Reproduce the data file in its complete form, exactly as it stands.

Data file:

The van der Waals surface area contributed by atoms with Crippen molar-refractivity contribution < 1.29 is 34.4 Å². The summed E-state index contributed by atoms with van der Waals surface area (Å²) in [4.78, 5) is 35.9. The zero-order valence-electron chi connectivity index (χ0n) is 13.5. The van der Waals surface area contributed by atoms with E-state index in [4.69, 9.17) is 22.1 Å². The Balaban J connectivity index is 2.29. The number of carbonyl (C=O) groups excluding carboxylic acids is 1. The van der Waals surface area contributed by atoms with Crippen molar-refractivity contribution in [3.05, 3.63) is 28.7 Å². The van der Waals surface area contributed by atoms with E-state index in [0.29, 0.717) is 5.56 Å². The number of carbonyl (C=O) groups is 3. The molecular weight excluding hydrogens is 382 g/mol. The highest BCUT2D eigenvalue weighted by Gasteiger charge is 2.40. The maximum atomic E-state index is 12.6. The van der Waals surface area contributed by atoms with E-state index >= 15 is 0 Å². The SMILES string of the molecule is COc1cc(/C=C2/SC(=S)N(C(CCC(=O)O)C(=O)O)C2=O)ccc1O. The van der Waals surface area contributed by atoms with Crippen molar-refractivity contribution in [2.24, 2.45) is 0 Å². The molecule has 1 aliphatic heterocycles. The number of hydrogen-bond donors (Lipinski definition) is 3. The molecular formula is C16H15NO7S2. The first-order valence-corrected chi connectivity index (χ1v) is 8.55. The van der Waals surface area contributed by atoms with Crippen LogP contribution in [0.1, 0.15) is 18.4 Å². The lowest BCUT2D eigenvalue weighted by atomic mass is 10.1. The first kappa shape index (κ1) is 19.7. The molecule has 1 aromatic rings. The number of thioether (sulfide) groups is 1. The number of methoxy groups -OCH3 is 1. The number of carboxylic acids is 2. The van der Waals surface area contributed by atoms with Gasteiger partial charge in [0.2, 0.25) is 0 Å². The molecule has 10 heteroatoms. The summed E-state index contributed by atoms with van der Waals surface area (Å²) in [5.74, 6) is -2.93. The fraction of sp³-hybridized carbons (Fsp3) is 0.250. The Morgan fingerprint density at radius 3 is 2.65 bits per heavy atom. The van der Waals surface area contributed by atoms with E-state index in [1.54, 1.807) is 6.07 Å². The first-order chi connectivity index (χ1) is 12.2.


The van der Waals surface area contributed by atoms with Crippen molar-refractivity contribution < 1.29 is 34.4 Å². The summed E-state index contributed by atoms with van der Waals surface area (Å²) in [4.78, 5) is 35.9. The zero-order valence-electron chi connectivity index (χ0n) is 13.5. The van der Waals surface area contributed by atoms with E-state index in [4.69, 9.17) is 22.1 Å². The Balaban J connectivity index is 2.29. The number of carbonyl (C=O) groups excluding carboxylic acids is 1. The van der Waals surface area contributed by atoms with Crippen molar-refractivity contribution in [3.05, 3.63) is 28.7 Å². The van der Waals surface area contributed by atoms with E-state index in [0.29, 0.717) is 5.56 Å². The number of carbonyl (C=O) groups is 3. The molecular weight excluding hydrogens is 382 g/mol. The highest BCUT2D eigenvalue weighted by Gasteiger charge is 2.40. The maximum atomic E-state index is 12.6. The van der Waals surface area contributed by atoms with E-state index >= 15 is 0 Å². The SMILES string of the molecule is COc1cc(/C=C2/SC(=S)N(C(CCC(=O)O)C(=O)O)C2=O)ccc1O. The van der Waals surface area contributed by atoms with Crippen molar-refractivity contribution in [2.24, 2.45) is 0 Å². The molecule has 1 aliphatic heterocycles. The number of hydrogen-bond donors (Lipinski definition) is 3. The molecular formula is C16H15NO7S2. The first-order valence-corrected chi connectivity index (χ1v) is 8.55. The van der Waals surface area contributed by atoms with Crippen LogP contribution in [0.1, 0.15) is 18.4 Å². The lowest BCUT2D eigenvalue weighted by atomic mass is 10.1. The first kappa shape index (κ1) is 19.7. The molecule has 1 aromatic rings. The number of thioether (sulfide) groups is 1. The number of methoxy groups -OCH3 is 1. The number of carboxylic acids is 2. The van der Waals surface area contributed by atoms with Gasteiger partial charge in [0.2, 0.25) is 0 Å². The molecule has 10 heteroatoms. The summed E-state index contributed by atoms with van der Waals surface area (Å²) in [5.74, 6) is -2.93. The fraction of sp³-hybridized carbons (Fsp3) is 0.250. The Morgan fingerprint density at radius 3 is 2.65 bits per heavy atom. The van der Waals surface area contributed by atoms with E-state index in [1.54, 1.807) is 6.07 Å². The first-order chi connectivity index (χ1) is 12.2.